The Image and the Outbreak: An Epidemiological Approach to Visual, Textual and Content Analysis of a Photomicrograph of the Ebola Virus as Presented to Digital Audiences Across Multiple Genres and Cultures During a Global Health Crisis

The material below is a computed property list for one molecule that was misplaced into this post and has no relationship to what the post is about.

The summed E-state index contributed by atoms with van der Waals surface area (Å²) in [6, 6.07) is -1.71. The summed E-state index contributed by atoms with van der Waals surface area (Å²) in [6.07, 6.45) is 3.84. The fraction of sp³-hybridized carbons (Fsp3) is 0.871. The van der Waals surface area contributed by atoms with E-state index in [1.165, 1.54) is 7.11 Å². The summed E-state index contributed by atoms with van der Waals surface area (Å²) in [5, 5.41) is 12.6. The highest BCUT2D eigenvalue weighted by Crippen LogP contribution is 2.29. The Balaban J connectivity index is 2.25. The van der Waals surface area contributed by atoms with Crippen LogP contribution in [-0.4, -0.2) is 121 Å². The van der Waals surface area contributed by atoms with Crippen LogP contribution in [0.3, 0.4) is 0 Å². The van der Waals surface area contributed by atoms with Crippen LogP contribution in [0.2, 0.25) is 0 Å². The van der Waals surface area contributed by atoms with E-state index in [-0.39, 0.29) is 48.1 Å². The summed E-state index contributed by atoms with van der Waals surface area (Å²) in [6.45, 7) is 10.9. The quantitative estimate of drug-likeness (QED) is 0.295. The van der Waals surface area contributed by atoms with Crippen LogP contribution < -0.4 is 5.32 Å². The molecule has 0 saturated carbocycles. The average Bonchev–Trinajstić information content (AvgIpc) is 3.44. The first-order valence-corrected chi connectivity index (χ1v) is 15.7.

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In this dissertation I analyze risk communication during the Ebola outbreak of 2014 through a lens of epidemiology. The epidemiological framework allowed me to follow communication events across genres, and over time and circumstance. My research represents a novel approach to monitor risk conversations during a global health crisis by tracking the viral spread of communication coincident with the actual spread of Ebola Virus Disease (EVD). During the 2014 Ebola outbreak, fear, uncertainty and the transmission of Ebola on U.S. soil created an unprecedented level of digital interest and communication about Ebola. Recognizing that the rampant spread of information was not unlike the epidemic spread of EVD, I applied an epidemiological framework to explore a specific corpus of EVD communication events, all related by the common use of a single microscopic image of Ebola. After demonstrating that the photomicrograph acted as a genre, time and culturally independent artifact, I used technical communication research tools and methods to conduct a content, textual and visual analysis of the microscopic image and its accompanying context as each traversed the digital host. My results showed that while the microscopic image of Ebola remained relatively stable and fixed in the digital host environments, the communication events and corresponding themes were greatly transformed as the communication outbreak spread. Risk communication themes evolved along a continuum from fact to fiction dependent on the specificity of the genre and author/audience relationship. My results further showed that conversations within specific genre groups were unidirectional and that there were missed opportunities for authoritative agencies to directly respond to localized risk conversations and possibly contain the spread of misinformation about EVD. My research focuses on risk messages as a pathway to specific genre populations and presents a new perspective for audience/author duality within genre communities. I reveal how distinct newsworthy events resulted in very different message content across multiple, digital genre populations. I demonstrate a method that can trace the evolution of a specific risk message along a continuum from objectivity through subjectivity and ultimately fear-based bias. The results are specific to the Ebola outbreak of 2014, but I have presented a methodology and framework that can be applied to other public health and risk communication crises. The epidemiological approach that I present in this dissertation can be repeated across multiple study designs and represents a new perspective for data relationships and data collection within technical communication research, practice and pedagogy.